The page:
The Ruby Freelancers Show 006 – Setting Your Rate

by woody2shoes on March 5, 2012


  • Charles Max Wood (   )
  • David Brady (   )
  • Eric Davis (  )
  • Jeff Schoolcraft (  )
  • JT Zemp ( )


  • Doubling your rate and doubling your business
  • Exchange of value
  • Communication counts
  • Rate setting is about perception
  • Experiment with your rate
  • The “gasp technique”
  • Sales confidence
  • You may be able to charge more if you can get it done quickly.
  • Freelance Switch Rate Calculator
  • Take your yearly salary and divide by $1,000
  • Rate based on your cost
  • The cost of employing a person is something you have to cover
  • “Do the hustle” – Obie Fernandez
  • What is the minimum that Rails developers should be charging? $100/hour? $150/hour?
  • Talk to people who do what you do and see if they tell you to raise your rate
  • If they want you to subcontract to you, you might be too low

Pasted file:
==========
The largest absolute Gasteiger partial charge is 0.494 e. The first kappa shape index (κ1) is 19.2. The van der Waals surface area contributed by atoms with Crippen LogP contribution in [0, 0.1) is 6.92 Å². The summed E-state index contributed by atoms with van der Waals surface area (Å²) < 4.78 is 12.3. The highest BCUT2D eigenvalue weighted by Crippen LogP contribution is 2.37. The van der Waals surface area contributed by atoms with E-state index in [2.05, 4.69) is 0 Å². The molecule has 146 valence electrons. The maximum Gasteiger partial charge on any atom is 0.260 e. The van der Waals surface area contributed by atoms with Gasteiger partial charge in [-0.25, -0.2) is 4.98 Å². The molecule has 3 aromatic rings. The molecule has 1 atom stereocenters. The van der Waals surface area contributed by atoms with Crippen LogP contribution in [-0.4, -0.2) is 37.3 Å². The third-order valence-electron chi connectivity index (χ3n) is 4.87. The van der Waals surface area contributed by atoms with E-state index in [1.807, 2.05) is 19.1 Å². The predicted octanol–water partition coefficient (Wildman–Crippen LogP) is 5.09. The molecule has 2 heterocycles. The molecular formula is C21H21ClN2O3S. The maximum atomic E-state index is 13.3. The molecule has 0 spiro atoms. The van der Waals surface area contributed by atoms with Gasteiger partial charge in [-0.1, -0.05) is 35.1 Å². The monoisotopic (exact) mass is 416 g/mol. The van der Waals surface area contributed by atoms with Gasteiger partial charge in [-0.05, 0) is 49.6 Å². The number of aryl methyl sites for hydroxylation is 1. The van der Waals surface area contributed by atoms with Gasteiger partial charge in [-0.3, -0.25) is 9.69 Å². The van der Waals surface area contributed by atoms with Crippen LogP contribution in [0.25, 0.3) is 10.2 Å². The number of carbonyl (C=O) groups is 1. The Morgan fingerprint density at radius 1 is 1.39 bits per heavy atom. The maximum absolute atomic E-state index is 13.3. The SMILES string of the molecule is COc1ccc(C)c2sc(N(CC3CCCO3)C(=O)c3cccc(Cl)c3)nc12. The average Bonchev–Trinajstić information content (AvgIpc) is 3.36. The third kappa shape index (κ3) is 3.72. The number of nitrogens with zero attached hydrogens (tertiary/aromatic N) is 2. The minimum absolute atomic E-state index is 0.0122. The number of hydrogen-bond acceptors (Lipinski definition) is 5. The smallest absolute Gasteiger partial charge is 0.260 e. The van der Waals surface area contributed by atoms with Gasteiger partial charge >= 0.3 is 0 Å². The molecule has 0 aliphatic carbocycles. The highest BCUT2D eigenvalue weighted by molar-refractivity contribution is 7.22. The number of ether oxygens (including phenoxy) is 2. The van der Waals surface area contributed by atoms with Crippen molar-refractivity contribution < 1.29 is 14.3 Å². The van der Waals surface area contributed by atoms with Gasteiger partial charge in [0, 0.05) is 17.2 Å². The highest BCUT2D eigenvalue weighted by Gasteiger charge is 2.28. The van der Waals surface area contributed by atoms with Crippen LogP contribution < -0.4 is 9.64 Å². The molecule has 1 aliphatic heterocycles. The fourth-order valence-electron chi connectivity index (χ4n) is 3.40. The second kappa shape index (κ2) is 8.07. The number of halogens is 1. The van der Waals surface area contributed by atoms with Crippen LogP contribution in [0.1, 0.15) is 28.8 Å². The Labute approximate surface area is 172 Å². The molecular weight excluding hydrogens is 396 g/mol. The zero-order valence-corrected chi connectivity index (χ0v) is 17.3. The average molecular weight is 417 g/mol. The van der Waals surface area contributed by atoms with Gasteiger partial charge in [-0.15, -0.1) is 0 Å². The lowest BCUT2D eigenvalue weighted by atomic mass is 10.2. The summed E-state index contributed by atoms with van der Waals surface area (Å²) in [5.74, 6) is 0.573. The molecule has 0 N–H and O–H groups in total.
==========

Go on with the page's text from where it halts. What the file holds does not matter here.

• Look for subcontracting opportunities if you’re willing to lower your rate and pass off the marketing, etc.
  • Do you lower the rate or negotiate if the client wants lower?
  • Correlation between your rate and your value
  • Don’t give discounts, negotiate your rate
  • If you speak first, ask for $20/hour more than your normal rate so you can negotiate to what you want
  • Put your price out there to filter requests
  • “We fix $5 haircuts.”
  • Rescue work
  • Fixed bids
  • Estimate, add padding, multiply by rate, and round up
  • Bid on putting in a bid
  • PERT methodology


  • (Eric)
  • (Jeff)
  •  (Dave)
  •  (Dave)
  • Never negotiate with yourself (Dave)
  • (JT)
  • (JT)
  • (Chuck)
  • Talking to Experienced People (Chuck)

{ 2 comments… read them below or add one }

March 11, 2012 at 1:47 pm

Great show! Another way to work with clients that might think your rate is too high (or that have a low budget) is to adjust the scope of the project. That allows you to start the working relationship and often times, by the end of the project, they will realize that you are “worth every penny”.


August 30, 2012 at 10:49 am


That’s exactly what I do. Reduce the scope and the value they will get from the project so their investment is less money. Depending on how you reduce the scope, you can sometimes do another round later once there is trust and you’ve demonstrated your value.


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